If you hold a stone in your hand and let it go it will fall to the ground, but if you hold a bird and let it go it may not land for minutes, or hours.
The argument against free will is that the bird is no less subject to the laws of physics than the stone; the apparent difference is due to our ignorance of the forces and effects acting in the case of the bird. It is, I think, clear that argument is not rigorous! As we don't know the forces and their effects we can hardly be sure they account for the bird's behaviour.
In fact, we haven't got anywhere. We neither know that physical laws do account for the bird's behaviour nor that they do not. Whichever position one takes, an opponent can challenge with 'prove it!' to which no good answer can be made.
My view is that the world contains objects - such as rocks and steam engines - that manifest simple, deteministic behaviour and objects - such as birds and people - whose behaviour is far from simply deterministic. Without prejudging the nature or existence of 'free will', objects of the latter kind appear to manifest 'free will'.
One view of free will sees it as a 'high level' function, dependent on having a brain capable of consciousness and hence 'illsusion', but I want to present a different view. Consider,for example, an amoeba. An amoeba encountering a food particle behaves in a complex but inflexible way. I don't think amoeba can be said to have free will! But more complicated organisms have a wider range of responses and have to choose how to respond to a stimulus. Successul organisms will select a good option more frequently than unsucessful organisms. Thus the power to make choices will evolve. That is to say that organisms will evolve to make choices based on present conditions, past experience and even future expectation. That is to say that if one interprets 'free will' as 'the power to make choices' then free will can be expected to arise by normal evolutionary principles.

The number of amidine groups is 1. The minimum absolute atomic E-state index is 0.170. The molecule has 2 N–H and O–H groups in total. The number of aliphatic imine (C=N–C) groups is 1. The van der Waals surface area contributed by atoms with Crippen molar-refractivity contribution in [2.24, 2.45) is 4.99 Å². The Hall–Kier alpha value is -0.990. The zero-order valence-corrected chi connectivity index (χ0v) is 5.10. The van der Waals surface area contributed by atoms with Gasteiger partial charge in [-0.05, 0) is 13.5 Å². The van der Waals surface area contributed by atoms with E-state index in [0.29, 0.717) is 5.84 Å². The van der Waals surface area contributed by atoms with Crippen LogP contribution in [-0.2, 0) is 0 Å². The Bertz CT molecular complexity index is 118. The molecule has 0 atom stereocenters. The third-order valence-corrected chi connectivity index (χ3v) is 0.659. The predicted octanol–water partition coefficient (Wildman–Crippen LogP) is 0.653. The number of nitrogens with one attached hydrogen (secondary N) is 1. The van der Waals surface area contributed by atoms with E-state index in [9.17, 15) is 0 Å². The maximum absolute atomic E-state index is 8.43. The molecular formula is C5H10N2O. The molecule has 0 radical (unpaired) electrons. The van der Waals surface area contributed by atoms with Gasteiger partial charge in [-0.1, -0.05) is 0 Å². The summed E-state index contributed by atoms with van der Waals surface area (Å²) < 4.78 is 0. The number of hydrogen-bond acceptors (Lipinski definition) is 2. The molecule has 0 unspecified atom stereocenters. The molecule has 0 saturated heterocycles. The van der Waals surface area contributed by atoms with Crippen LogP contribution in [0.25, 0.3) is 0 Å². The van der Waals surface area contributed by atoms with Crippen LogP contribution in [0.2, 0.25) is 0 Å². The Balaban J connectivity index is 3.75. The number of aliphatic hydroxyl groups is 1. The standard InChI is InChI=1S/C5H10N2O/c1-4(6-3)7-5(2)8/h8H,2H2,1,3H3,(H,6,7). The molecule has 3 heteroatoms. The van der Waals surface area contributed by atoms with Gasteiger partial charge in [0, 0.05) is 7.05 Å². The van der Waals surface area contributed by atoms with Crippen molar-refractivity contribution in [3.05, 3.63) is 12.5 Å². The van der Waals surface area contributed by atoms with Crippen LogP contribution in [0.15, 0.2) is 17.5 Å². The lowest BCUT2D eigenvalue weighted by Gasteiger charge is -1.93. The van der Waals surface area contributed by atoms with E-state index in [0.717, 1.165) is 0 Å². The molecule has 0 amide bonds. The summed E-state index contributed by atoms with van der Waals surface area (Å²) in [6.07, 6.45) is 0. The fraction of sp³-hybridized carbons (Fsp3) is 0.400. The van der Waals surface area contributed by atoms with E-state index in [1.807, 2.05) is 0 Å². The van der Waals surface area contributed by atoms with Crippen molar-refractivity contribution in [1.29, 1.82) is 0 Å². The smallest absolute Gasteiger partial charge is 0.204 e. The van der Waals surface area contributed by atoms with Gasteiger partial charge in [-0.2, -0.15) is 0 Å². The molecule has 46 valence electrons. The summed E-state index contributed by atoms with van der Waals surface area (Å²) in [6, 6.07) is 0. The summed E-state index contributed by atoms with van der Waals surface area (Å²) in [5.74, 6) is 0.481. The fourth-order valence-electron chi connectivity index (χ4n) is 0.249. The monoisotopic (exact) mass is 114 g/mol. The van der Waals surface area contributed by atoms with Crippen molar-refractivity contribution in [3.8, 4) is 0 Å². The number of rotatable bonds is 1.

I'm not interested in word-games that focus on whether free will is free or even if it is will. I take free will to be only a name or label for our faculty to make choices. The advantage of that is that it avoids getting bogged down in pointless semantics and turns the study of free will into a scientific study of a brain process. I think we can get an understanding of free will by studying organisms of increasing omplexity and learning how they choose between optional strategies. I expect that when we have done that, there will be no deep mystery about human free will.